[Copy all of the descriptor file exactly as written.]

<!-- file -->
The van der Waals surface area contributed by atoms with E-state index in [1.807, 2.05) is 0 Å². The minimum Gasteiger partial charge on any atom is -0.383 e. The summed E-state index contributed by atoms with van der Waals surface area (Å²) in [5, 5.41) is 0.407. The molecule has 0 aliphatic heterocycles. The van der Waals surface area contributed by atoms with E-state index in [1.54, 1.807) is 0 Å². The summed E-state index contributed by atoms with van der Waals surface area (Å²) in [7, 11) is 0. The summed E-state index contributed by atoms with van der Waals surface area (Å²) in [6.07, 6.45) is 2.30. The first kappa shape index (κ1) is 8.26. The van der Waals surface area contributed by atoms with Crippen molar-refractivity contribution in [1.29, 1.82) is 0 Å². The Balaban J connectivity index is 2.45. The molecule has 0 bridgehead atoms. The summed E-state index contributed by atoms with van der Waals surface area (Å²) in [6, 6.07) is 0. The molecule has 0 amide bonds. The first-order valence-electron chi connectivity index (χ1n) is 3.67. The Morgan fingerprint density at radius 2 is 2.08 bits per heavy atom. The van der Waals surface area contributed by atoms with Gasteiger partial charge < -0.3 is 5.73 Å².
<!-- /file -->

The van der Waals surface area contributed by atoms with E-state index in [1.807, 2.05) is 0 Å². The minimum Gasteiger partial charge on any atom is -0.383 e. The summed E-state index contributed by atoms with van der Waals surface area (Å²) in [5, 5.41) is 0.407. The molecule has 0 aliphatic heterocycles. The van der Waals surface area contributed by atoms with E-state index in [1.54, 1.807) is 0 Å². The summed E-state index contributed by atoms with van der Waals surface area (Å²) in [7, 11) is 0. The summed E-state index contributed by atoms with van der Waals surface area (Å²) in [6.07, 6.45) is 2.30. The first kappa shape index (κ1) is 8.26. The van der Waals surface area contributed by atoms with Crippen molar-refractivity contribution in [1.29, 1.82) is 0 Å². The Balaban J connectivity index is 2.45. The molecule has 0 bridgehead atoms. The summed E-state index contributed by atoms with van der Waals surface area (Å²) in [6, 6.07) is 0. The molecule has 0 amide bonds. The first-order valence-electron chi connectivity index (χ1n) is 3.67. The Morgan fingerprint density at radius 2 is 2.08 bits per heavy atom. The van der Waals surface area contributed by atoms with Gasteiger partial charge < -0.3 is 5.73 Å².